For the Fabric: The warp threads are tans and browns and our weft thread is light grey, all natural colors. All the warp yarns for the fabric are tightly spun Z and the weft yarns are spun S, slightly thicker in grist without particular attention paid to keeping the grist even. This will best simulate thread that was produced during the Viking age. (this was done before the start date for this project)

For the trim: Natural colored fleeces were used to create 4 colors of 2 ply yarn. All the processing for the trim was done during the project time. Lasair chose a pattern from the Finn book on tablet weaving, “Applesies and Fox Noses”. These patterns are either based on actual grave finds in Finland or inspired from those. The thread was hand-spun by Lasair in natural, Icelandic sheep colors.

Disclaimer – Because of time constraints, the fabric was finished before the start date for this project, so for judging only the trim and sewing will be turned in (just wanted to brag about spinning and weaving the fabric). Admin Note: The below should be disregarded for judging purposes, though working with handwoven material may still be considered when scoring.

Johanne did all the weaving of both the cloth and the table woven trim. The following was provided by Johanne of Fisher Gate who was the weaver for this part of the project: “I have never woven with handspun singles before. It had a whole new set of challenges. Even though the thread was all spun exactly the same, the individual fleeces had their own properties. The lighter fleeces stood up well to the beater and reed wear with no breakage. The darker fleeces seemed to shred on the loom. In the beginning I had a huge amount of breakage. It was frustrating and made for very slow progress. I changed from a 12 dent reed to a 10 dent reed, to an eight dent reed. I still had breakage, but not as bad. I had used a seizing on the thread as I beamed it but it didn’t help a lot. I had to eliminate the darkest thread and re-thread the heddles and the reed. I re-threaded the reed a third time as I moved to an eight dent reed. About half way through the yardage I discovered that if I soaked the front of the warp with seize and dried it with each warp advance, it reinforced the softer thread and, virtually, eliminated breakage. From that point on, weaving was effortless.

I used four shafts on an eight shaft, jack loom. I chose a simple, four shaft, 2/2 broken lozenge twill found in fabric grave finds throughout Europe and Scandinavia from the 6th to the 11th centuries. I warped 14 yards at 32″ at eight ends per inch. That was a total of 256 heddles. The pattern has worked out to 18 ends per inch for the weft. The experimental part of this project is a total success.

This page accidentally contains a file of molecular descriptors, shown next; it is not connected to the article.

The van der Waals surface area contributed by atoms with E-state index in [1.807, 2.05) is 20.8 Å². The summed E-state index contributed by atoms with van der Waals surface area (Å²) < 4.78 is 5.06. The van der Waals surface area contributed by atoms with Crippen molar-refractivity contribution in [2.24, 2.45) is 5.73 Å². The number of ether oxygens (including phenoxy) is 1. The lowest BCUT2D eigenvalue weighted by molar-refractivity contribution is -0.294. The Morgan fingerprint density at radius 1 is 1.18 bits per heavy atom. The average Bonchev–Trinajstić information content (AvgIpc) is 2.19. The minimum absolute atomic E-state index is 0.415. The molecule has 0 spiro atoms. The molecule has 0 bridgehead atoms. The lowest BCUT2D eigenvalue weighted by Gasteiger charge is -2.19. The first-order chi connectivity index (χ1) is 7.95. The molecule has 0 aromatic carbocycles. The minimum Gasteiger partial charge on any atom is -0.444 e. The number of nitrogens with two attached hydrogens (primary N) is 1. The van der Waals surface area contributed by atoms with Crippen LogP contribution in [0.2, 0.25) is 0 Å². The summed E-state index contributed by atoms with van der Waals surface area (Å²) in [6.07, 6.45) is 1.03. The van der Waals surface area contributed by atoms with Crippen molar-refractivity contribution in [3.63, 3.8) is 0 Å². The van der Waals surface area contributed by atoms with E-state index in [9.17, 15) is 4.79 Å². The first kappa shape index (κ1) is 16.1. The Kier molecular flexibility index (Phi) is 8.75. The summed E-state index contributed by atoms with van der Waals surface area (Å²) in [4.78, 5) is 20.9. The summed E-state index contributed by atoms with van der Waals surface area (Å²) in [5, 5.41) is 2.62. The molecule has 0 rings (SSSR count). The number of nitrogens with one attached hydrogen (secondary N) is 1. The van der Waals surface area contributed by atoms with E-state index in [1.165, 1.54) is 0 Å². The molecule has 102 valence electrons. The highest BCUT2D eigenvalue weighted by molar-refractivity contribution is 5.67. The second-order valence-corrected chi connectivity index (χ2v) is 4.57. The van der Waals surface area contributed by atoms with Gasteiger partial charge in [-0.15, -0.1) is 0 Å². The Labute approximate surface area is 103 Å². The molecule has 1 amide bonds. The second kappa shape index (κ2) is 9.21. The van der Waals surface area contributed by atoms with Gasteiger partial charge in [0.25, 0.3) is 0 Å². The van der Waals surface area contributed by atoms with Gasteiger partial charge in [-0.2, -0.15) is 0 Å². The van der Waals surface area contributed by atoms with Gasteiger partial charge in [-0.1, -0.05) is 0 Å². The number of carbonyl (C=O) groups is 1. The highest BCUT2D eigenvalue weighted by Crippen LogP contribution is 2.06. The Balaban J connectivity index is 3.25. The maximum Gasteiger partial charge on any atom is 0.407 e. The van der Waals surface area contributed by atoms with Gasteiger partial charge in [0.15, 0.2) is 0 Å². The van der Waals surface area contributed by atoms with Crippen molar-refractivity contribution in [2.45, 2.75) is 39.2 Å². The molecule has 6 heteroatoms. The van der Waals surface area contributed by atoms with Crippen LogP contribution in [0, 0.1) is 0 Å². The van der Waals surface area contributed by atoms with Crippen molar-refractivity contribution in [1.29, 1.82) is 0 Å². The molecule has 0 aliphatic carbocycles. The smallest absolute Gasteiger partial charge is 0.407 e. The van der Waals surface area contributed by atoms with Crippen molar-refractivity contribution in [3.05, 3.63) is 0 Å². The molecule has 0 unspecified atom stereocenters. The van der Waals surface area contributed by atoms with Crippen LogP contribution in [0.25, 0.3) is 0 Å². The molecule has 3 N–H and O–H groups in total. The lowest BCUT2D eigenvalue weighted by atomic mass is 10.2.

The object of the exercise was to see if Z-spun singles used for warp would ply with S-spun singles in the weft to make a locked, sturdier fabric. It was so successful that it was almost impossible to take out a mistake in the weave without ripping the thread apart. Many of the fabric grave finds were spun and woven this way.”

Disclaimer – Because of time constraints, the fabric was finished before the start date for this project, so for judging only the trim and sewing will be turned in (just wanted to brag about spinning and weaving the fabric). For the trim, Lasair chose a pattern from the Finn book on tablet weaving, “Applesies and Fox Noses”. These patterns are either based on actual grave finds in Finland or inspired from those. The thread was hand-spun by Lasair in natural, Icelandic sheep colors.

Layer 3

Layer 3 is the apron for this Finnish Outfit. It is 100% wool.

Lasair fulled and hand dyed a piece of 100% light grey wool. Sandlewood was used to create the lovely warm color to complement the natural colors of dress. Yarn was dyed to match and was used to create a stitched edge around the apron.

Felar created the wire beads for the medallions.

Tilly created wire bead medallions and sewed them to a piece of wool that was left over from making the under tunic. The medallions were then sewed onto the apron.

Layer 4

Layer 4 is a set of leather bag shoes. Each shoe was cut out of a single piece of leather and sewn at the heel with waxed linen thread.

Tilly did all the initial work of research, creating a pattern, fitting the pattern to Lasair’s foot and creating a prototype for sizing.

Felar did the actual leather work. Cutting them out of the leather, marking and sewing the heels. Then doing the finish work of adding the laces and buffing the leather.

Reference: https://www.medievallegend1.it/EN/viking-shoes,-haithabu-style,-turn-sewn..html

Bonus Points